Banks, insurers, and any shares that have anything to do with financial services, all took a hit from the Brexit vote. But while the banks will certainly suffer if they lose their European freedoms, why should it be so tough for companies that manage our investments?
A turnaround quarter?
I’ve been watching Man Group (LSE: EMG) for some time, thinking the shares were starting to look undervalued as their slump continued — from a high in April 2015, the price fell by 50% to close at 109p yesterday. But today we’re looking at a 14% rise in early trading, to 124p, after an expectations-beating third-quarter trading update.
The company revealed net inflows of $1.3bn in the quarter, mainly into its quantitative funds. Added to that we had a positive investment movement of $2.5bn, to take funds under management up 5.6% overall to $80.7bn. That investment movement amounts to a gain of 3.2%, and we should be wary of judging things on such a short timescale (especially against the background of the events of the past three months). But it does suggest the tide is turning, and sentiment certainly seems to be improving.
Looking at the wider picture, we still have a fall in EPS of nearly 50% forecast for this year, but that would put the shares on a P/E multiple of a relatively undemanding 14.
If we really get the 5.6% dividend yield that the City is forecasting (and it wouldn’t be well covered), it would be starting to look good. On top of that, a 35% earnings rebound predicted for 2017 would drop that P/E as low as 10.3, and dividend cover would be lifted to 1.9 times. That makes Man Group shares look tempting to me.
A continuing recovery?
Shares in Aberdeen Asset Management (LSE: ADN) also hit a down spell starting in early 2015, but 2016 has seen a decent recovery — since a low on 11 February, the shares are up 56% to 328p, so is this the start of something big?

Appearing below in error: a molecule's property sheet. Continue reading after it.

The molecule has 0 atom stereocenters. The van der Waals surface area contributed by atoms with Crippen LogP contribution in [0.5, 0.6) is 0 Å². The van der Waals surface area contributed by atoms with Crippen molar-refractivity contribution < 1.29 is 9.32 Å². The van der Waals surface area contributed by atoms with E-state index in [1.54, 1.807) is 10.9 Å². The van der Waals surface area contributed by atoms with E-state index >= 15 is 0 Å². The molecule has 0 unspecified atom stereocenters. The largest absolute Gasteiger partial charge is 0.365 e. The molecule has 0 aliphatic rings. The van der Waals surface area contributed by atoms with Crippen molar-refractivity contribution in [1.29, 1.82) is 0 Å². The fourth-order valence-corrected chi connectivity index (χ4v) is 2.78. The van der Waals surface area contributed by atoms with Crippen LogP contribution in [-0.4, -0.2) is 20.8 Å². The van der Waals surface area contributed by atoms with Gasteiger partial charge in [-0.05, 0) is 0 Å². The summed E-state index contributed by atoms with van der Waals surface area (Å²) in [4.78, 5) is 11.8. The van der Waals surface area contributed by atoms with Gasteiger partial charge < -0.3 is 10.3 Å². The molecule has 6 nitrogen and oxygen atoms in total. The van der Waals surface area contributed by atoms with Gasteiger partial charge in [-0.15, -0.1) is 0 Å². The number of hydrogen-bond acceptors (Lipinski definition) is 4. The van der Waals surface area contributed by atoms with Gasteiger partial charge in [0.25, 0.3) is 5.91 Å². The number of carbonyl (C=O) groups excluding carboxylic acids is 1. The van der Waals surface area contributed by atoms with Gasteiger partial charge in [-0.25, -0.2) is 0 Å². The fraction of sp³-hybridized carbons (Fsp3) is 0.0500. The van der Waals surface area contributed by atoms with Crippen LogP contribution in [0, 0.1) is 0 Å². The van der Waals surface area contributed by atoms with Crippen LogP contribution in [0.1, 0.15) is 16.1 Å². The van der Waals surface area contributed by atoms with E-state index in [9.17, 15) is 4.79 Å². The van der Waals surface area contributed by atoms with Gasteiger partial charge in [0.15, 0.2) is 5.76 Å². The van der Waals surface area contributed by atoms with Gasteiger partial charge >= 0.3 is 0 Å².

Like Man Group, Aberdeen’s earnings are expected to fall this year, though with a smaller drop of around 35%, and there’s also a rebound pencilled-in for 2017, but again less extreme at about 10%.
Aberdeen’s most recent trading update, for the quarter to June, told us of a modest increase in funds under management of 3% to £301bn. That’s despite a net outflow of £8.9bn in the period, and is thanks to a £17.5bn improvement in asset values. Again it’s only a short-term snippet, but if that kind of performance can continue in the long term then we could be looking at a good investment here.
The only things that make me a little wary at this stage are the current share valuation and my lower confidence in the dividends. The shares are on forward P/E ratios of 17 and 15 for this year and next, and though predicted dividend yields are high at 5.7% to 5.8%, cover of less than 1.1 times by September 2017 isn’t so solid.
As long-term investments, I think both of these stocks should reward shareholders well, especially as both firms are highly cash-generative and are pursuing confident dividend policies. But on current valuation, Man Group looks the more attractive of the two to me right now.